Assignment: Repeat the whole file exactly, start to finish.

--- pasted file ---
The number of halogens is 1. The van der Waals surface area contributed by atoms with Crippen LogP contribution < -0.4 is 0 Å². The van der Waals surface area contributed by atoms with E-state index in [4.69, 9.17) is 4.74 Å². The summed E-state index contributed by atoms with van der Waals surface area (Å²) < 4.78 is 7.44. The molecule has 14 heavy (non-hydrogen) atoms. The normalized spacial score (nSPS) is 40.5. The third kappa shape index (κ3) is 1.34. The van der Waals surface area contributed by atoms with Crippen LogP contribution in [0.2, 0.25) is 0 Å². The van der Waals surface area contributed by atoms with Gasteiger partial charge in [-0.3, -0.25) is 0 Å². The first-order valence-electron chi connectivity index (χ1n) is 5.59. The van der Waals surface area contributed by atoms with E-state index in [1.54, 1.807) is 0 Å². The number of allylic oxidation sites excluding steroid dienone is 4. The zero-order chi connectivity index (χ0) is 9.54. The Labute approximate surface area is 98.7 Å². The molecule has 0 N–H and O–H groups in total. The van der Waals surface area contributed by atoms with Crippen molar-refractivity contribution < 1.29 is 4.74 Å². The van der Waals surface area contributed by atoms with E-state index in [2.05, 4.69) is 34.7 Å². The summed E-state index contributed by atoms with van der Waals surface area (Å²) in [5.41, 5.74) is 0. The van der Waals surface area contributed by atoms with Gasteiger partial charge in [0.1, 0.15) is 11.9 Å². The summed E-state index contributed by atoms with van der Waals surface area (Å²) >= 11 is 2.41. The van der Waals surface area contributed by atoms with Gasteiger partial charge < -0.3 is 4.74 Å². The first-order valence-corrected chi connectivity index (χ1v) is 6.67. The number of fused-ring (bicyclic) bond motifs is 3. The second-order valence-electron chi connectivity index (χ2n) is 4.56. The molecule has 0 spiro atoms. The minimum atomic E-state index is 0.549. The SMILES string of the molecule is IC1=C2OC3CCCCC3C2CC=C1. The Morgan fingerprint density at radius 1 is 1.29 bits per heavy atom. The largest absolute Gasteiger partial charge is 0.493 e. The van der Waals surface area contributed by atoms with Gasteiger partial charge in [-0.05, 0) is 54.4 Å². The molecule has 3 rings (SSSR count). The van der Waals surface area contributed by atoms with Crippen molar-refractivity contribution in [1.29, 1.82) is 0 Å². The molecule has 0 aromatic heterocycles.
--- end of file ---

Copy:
The number of halogens is 1. The van der Waals surface area contributed by atoms with Crippen LogP contribution < -0.4 is 0 Å². The van der Waals surface area contributed by atoms with E-state index in [4.69, 9.17) is 4.74 Å². The summed E-state index contributed by atoms with van der Waals surface area (Å²) < 4.78 is 7.44. The molecule has 14 heavy (non-hydrogen) atoms. The normalized spacial score (nSPS) is 40.5. The third kappa shape index (κ3) is 1.34. The van der Waals surface area contributed by atoms with Crippen LogP contribution in [0.2, 0.25) is 0 Å². The van der Waals surface area contributed by atoms with Gasteiger partial charge in [-0.3, -0.25) is 0 Å². The first-order valence-electron chi connectivity index (χ1n) is 5.59. The van der Waals surface area contributed by atoms with E-state index in [1.54, 1.807) is 0 Å². The number of allylic oxidation sites excluding steroid dienone is 4. The zero-order chi connectivity index (χ0) is 9.54. The Labute approximate surface area is 98.7 Å². The molecule has 0 N–H and O–H groups in total. The van der Waals surface area contributed by atoms with Crippen molar-refractivity contribution < 1.29 is 4.74 Å². The van der Waals surface area contributed by atoms with E-state index in [2.05, 4.69) is 34.7 Å². The summed E-state index contributed by atoms with van der Waals surface area (Å²) in [5.41, 5.74) is 0. The van der Waals surface area contributed by atoms with Gasteiger partial charge in [0.1, 0.15) is 11.9 Å². The summed E-state index contributed by atoms with van der Waals surface area (Å²) >= 11 is 2.41. The van der Waals surface area contributed by atoms with Gasteiger partial charge < -0.3 is 4.74 Å². The first-order valence-corrected chi connectivity index (χ1v) is 6.67. The number of fused-ring (bicyclic) bond motifs is 3. The second-order valence-electron chi connectivity index (χ2n) is 4.56. The molecule has 0 spiro atoms. The minimum atomic E-state index is 0.549. The SMILES string of the molecule is IC1=C2OC3CCCCC3C2CC=C1. The Morgan fingerprint density at radius 1 is 1.29 bits per heavy atom. The largest absolute Gasteiger partial charge is 0.493 e. The van der Waals surface area contributed by atoms with Gasteiger partial charge in [-0.05, 0) is 54.4 Å². The molecule has 3 rings (SSSR count). The van der Waals surface area contributed by atoms with Crippen molar-refractivity contribution in [1.29, 1.82) is 0 Å². The molecule has 0 aromatic heterocycles.